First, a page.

My husband felt terrible, but with the help of a band-aide and lots of soothing words and kisses, she stopped crying and we were on our way.

By the time we sat in the doctors office I was so exhausted that I could barely keep my eyes open as I tried to talk to our pediatrician about my concerns about SIDs. I was so tired that I literally felt like I was going to fall over and die. On the way home, we passed a house that we had looked at with our realtor before we found our house by the river.

“Remember when we looked at that house?” Keegan asked.

“Yah,” I said through half open lids, “but we didn’t want it because it was gross.” 

My vocabulary at it’s finest, people. 

“Gross,” Keegan repeated and started laughing. Soon his laughter turned to hysterics. 

“Why are you fake laughing?” I looked at him trying to figure it out. 

“I’m not fake laughing, everything’s funny because I’m so tired.”

Something inside me clamped down hard. Tired? Him? Tired? 

Wasn’t I the one who had pushed this baby out of my body after three days of labor? Wasn’t I the one who was sacrificing her sleep so that our baby wouldn’t die? Wasn’t I the one setting my alarm for every three hours throughout the night to feed her while he slept? And to add insult to injury I wanted him to get sleep so that he’d have more energy to help during the day. But apparently that sacrifice was wasted because he was still tired. In that moment I thought, “Jesus take the wheel, because I am going to start chucking all the maxi pads in my purse at this man’s clueless face!” 

“How are you tired?” I asked, my voice dangerous.

Keegan’s face froze and he fell silent. 

I knew I’d hurt him, and I was glad. Message received. I waited for an apology. Something to the tune of, “Oh, sorry, babe, I didn’t mean it. I’m definitely not as tired as you. You’re are the Queen of Self-Sacrifice and Womanliness and I am but a humble mortal.”

Time stretched with elastic tension. And no apology came. My words cycled in my memory over and over to hum of the Toyota’s AC. 

“How are you tired?” said with scorn as though I didn’t love this man.

And I did—I DO—love this man. Why did I want to hurt him? When did we stop becoming a team? I knew then that I was wrong. So wrong. But I was still too angry and too exhausted to say any of that.

It was then that I asked myself one important question: What do I really want? 

And what I wanted. What I really wanted was for us to be a team. So I opened my mouth and said.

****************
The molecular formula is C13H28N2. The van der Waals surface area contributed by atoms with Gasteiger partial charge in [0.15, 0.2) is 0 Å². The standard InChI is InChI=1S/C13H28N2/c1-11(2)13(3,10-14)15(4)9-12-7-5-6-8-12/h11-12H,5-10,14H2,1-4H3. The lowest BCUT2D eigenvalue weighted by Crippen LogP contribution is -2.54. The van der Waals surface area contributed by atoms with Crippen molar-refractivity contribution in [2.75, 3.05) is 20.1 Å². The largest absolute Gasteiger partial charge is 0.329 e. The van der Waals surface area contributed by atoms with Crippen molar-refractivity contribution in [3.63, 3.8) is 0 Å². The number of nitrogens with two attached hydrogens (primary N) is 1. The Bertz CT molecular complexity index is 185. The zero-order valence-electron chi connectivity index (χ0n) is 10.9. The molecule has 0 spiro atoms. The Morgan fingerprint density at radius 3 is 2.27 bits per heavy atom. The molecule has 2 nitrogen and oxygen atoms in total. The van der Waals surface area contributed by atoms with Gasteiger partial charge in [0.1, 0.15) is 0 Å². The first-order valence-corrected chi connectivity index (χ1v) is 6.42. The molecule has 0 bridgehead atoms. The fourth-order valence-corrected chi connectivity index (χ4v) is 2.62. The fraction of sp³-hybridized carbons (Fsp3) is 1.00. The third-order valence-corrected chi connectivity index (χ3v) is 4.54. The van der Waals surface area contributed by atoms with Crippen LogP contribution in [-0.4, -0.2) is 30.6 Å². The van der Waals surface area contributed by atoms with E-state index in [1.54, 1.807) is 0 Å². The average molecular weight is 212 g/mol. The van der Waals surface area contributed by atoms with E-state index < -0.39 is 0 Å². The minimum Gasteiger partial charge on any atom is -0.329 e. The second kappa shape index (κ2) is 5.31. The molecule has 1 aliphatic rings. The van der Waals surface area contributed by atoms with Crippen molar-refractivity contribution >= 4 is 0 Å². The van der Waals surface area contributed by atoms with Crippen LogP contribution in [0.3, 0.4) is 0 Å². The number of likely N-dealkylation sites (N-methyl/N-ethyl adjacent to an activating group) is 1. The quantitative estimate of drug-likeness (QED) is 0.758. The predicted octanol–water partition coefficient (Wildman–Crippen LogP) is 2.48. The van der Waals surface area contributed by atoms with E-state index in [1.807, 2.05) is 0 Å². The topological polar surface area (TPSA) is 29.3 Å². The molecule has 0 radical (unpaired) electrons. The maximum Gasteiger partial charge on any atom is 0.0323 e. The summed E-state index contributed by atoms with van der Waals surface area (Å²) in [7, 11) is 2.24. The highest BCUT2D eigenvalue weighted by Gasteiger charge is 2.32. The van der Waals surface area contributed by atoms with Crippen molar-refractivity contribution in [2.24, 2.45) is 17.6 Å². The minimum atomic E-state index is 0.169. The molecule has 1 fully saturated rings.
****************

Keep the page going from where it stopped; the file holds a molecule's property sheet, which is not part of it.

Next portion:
“I’m sorry.” Even though I only halfway meant it.
Silence. I looked over and saw him swallow, tears shining in his eyes. 

Here’s the thing folks: my husband has only cried like three and a half times in seven years. I actually kind of love it when he does because I’m a crier. But in that moment, I hated it because it signaled to me how deeply I’d hurt him. 

“I just love you,” he said with all the simple sincerity that made me fall in love with him years before. “I just want to love you and I feel like I’m not doing that very well. And I don’t know what to do.” 

In that moment, I saw the situation from his point of view. Him holding my hand during labor. Him bringing me dozens of cups of water, making me food, drawing me baths, praying for me in the middle of the night when I shared my fears about SIDs and shaken babies. He was putting forth every effort he could to help me through this, and still my anxiety was twisting him into an enemy.

If you’re reading this and you are relating to my story, I have so much compassion for you! Anxiety and depression brought on by postpartum hormones is like being betrayed by your own body just when you needed it the most. It’s unfair because you’ve already fought so hard to bring life into the world and you don’t have the energy to fight another battle. It wasn’t a problem I was creating, nor was it an experience I was familiar navigating. It took me several days to even realize that the wrongness that I felt physically, mentally and emotionally were even called panic attacks.

At the onset of a panic attack, my mouth would go dry, my skin frigid and numb, and the world would shrink into something tight and terrifying. It was like I paid for a ticket to ride the Lazy River and instead got forcedly buckled into the front car of a Pompeii themed Death Rollercoaster. Getting off wasn’t an option and I just had to hang on for the ride.

Yes, our BirthED instructor, Liz, had advised our class to seek support if we began to show signs of postpartum anxiety or depression, but as we sat in class, I didn’t think the advice was for me.

“I’ve wanted this baby for so long, there’s no way I’m going to have emotional struggles,” I shrugged, blissfully tossing my hair over my shoulder.

Bless my ignorant soul.

The next weeks were hard. There’s no other word for it. There was still joy. We had waited years for this baby and now—now finally she was here! I loved her smell, her buttery soft skin, her perfect lips, her yogurt breath. But I couldn’t enjoy her for more than a few minutes because my anxiety turned to panic. The anxiety seemed to radiate off of my skin like a space-heater. I desperately wanted to hold her, but I worried that if I did, she would catch this disease too. So I would nurse her, and then hand her over to my husband, or whoever was visiting at the time, even if didn’t want to. I felt robbed of her and ashamed that I couldn’t get a handle on things.